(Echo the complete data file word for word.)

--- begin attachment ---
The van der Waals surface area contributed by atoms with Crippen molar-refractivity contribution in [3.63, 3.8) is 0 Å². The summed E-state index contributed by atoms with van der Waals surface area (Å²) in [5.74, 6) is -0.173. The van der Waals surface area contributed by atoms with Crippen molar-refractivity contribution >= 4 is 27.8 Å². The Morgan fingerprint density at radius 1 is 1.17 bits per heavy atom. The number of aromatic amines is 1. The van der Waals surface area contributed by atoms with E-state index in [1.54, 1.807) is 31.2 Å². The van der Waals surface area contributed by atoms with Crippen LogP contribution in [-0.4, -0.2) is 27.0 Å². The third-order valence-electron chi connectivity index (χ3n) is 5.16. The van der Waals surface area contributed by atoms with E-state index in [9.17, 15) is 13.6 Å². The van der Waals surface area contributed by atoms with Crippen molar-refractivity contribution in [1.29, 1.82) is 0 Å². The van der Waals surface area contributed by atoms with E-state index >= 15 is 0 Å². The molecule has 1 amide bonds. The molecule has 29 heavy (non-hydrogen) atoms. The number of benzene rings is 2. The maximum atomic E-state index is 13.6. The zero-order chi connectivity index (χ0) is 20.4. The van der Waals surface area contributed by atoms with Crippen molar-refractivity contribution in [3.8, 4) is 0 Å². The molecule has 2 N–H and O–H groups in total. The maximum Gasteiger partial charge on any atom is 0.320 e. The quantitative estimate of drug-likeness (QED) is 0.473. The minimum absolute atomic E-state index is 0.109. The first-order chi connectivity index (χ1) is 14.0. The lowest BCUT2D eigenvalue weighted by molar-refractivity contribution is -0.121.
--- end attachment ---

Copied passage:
The van der Waals surface area contributed by atoms with Crippen molar-refractivity contribution in [3.63, 3.8) is 0 Å². The summed E-state index contributed by atoms with van der Waals surface area (Å²) in [5.74, 6) is -0.173. The van der Waals surface area contributed by atoms with Crippen molar-refractivity contribution >= 4 is 27.8 Å². The Morgan fingerprint density at radius 1 is 1.17 bits per heavy atom. The number of aromatic amines is 1. The van der Waals surface area contributed by atoms with E-state index in [1.54, 1.807) is 31.2 Å². The van der Waals surface area contributed by atoms with Crippen LogP contribution in [-0.4, -0.2) is 27.0 Å². The third-order valence-electron chi connectivity index (χ3n) is 5.16. The van der Waals surface area contributed by atoms with E-state index in [9.17, 15) is 13.6 Å². The van der Waals surface area contributed by atoms with Crippen molar-refractivity contribution in [1.29, 1.82) is 0 Å². The van der Waals surface area contributed by atoms with E-state index >= 15 is 0 Å². The molecule has 1 amide bonds. The molecule has 29 heavy (non-hydrogen) atoms. The number of benzene rings is 2. The maximum atomic E-state index is 13.6. The zero-order chi connectivity index (χ0) is 20.4. The van der Waals surface area contributed by atoms with Crippen molar-refractivity contribution in [3.8, 4) is 0 Å². The molecule has 2 N–H and O–H groups in total. The maximum Gasteiger partial charge on any atom is 0.320 e. The quantitative estimate of drug-likeness (QED) is 0.473. The minimum absolute atomic E-state index is 0.109. The first-order chi connectivity index (χ1) is 14.0. The lowest BCUT2D eigenvalue weighted by molar-refractivity contribution is -0.121.